Charles Roven: A Q&A With The PGA’s David O. Selznick Honoree Reveals When He Knew He Really Made It In Hollywood

Charles Roven

EXCLUSIVE: Filmmaker Charles Roven was honored by his peers tonight at the Producers Guild of America Awards with the 2018 David O. Selznick Achievement Award bestowed for his body of work — a long career that began about 34 years ago with his first film Heart Like A Wheel. His resume now includes everything from 12 Monkeys and American Hustle (which garnered 10 Oscar-nominations in 2014) to churning out franchise hits one by one for the Warner Bros. including Christopher Nolan’s The Dark Knight trilogy, Suicide SquadJustice League and the Patty Jenkins’ female superhero inspiration Wonder Woman.

Roven’s plate is always full as he is usually juggling two to three film projects at a time while also constantly developing other material. He is currently working on sequels for both Suicide Squad and Wonder Woman as well as a feature based on the video game Unchartered. The blockbuster Wonder Woman is also nominated for a PGA Award tonight. Deadline had some questions for the powerhouse producer prior to tonight’s event. Here are his thoughts on his life in the film industry, who had influenced him most as a producer, when he knew he had really made it as a filmmaker and what’s next:

Who has had the most influence on your life as a producer?

Certainly, David O. Selznick is a producer whose work I have greatly, greatly admired. And so there’s a sense of wonderful irony that I’ll be getting this award.

I’ve had a very diverse career, even though I’ve made many films as a producer, and I would say that’s my main focus, I’ve had many experiences in the entertainment business from management, in particular music management to being a part owner of Dick Clark Productions. For that reason I’d have to say I really admired Jerry Weintraub (Ocean’s Eleven franchise) as he also had a diverse producing career as well as a diverse career in the entertainment business including being a manager.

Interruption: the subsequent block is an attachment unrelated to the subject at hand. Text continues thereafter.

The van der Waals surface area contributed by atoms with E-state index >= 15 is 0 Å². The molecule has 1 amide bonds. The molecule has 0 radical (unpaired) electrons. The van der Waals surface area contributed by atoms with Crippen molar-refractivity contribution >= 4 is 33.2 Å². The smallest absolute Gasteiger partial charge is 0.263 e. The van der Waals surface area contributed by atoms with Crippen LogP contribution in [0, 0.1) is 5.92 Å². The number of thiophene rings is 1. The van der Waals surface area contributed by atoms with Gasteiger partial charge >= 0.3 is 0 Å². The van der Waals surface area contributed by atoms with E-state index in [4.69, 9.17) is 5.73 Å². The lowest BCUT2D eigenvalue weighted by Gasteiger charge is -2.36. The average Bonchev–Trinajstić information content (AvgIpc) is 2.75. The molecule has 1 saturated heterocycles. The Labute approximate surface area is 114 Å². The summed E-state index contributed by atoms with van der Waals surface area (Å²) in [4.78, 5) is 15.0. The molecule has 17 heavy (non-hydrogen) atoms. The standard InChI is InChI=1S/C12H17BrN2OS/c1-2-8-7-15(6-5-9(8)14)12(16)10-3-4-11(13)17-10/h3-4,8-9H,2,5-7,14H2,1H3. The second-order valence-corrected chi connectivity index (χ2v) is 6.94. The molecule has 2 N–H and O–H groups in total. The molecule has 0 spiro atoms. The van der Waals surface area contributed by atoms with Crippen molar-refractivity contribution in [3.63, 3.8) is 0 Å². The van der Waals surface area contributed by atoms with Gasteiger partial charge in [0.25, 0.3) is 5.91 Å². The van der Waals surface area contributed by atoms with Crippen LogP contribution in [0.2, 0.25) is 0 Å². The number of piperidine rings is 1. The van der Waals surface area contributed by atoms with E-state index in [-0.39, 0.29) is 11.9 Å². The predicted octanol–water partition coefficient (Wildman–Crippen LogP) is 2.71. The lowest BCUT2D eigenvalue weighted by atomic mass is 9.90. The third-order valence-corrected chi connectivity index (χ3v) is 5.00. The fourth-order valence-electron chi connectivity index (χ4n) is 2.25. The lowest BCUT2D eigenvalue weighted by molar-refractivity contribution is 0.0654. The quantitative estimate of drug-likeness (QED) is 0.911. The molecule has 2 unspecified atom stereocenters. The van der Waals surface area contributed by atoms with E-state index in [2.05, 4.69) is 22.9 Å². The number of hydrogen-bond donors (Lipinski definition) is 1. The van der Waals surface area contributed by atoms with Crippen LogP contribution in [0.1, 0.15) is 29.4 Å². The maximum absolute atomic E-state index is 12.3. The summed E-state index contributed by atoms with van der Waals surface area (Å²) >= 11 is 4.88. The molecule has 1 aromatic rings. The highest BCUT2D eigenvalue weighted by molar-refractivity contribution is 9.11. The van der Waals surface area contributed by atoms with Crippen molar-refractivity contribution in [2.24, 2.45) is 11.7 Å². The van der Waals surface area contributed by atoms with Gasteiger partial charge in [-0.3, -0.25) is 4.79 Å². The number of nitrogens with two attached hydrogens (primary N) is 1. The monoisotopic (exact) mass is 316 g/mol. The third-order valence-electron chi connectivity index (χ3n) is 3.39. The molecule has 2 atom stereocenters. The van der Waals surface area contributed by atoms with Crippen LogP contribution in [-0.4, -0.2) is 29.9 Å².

How have you seen the business change for producers, for better or for worse?

There’s always a yin and yang to time and progress. Certainly in terms of invention, both technically and what people are doing now in terms of changing how movies are speaking to an audience, I think that’s for the better. When you look at the diversity of what’s being created from small movies to big movies, I think it’s a great time for content and a great time for motion picture content even though there are challenges about theatrical windows and windows in general,  all of those things are continue to evolve.

For producers, there’s this segmentation in the business, where it used to be that you could make a film that was small, there was still room in the marketplace for that medium-sized budget, and then that slightly higher budget as well as that tentpole budget, but now studios are making more and more of those big blockbuster-type movies but less total number of movies and that middle-budget movie has really been co-opted by the over-the-top players like Netflix and Amazon. Hopefully that will mean more opportunity for producers.

Clearly, you’ve been making films in the studio system for a while but you’re not a stranger to making independent films, as well, like The Bank Job, for example. What is your perspective on how that’s changed? How much harder or easier is it to get movies made?

I actually think it’s a great time to get movies made, you just have to pick your buyer with the kind of product or the kind of film that you’re making.

You know, even back in 2013/2014 when I was making American Hustle, I developed the film at a studio and then it turned into an independent film that I co-financed with a studio when Megan Ellison from Annapurna came in to co-finance it.

Same thing with The Bank Job, I put together financing there and I think that’s a very viable thing. What’s new is companies like Amazon and Netflix that are big buyers and they’re making a lot of movies –  so I think it’s a good time to be a producer.

You have spoken in the past about having to think laterally to be successful. Can you give our readers a recent instance where you had to employ that kind of thinking?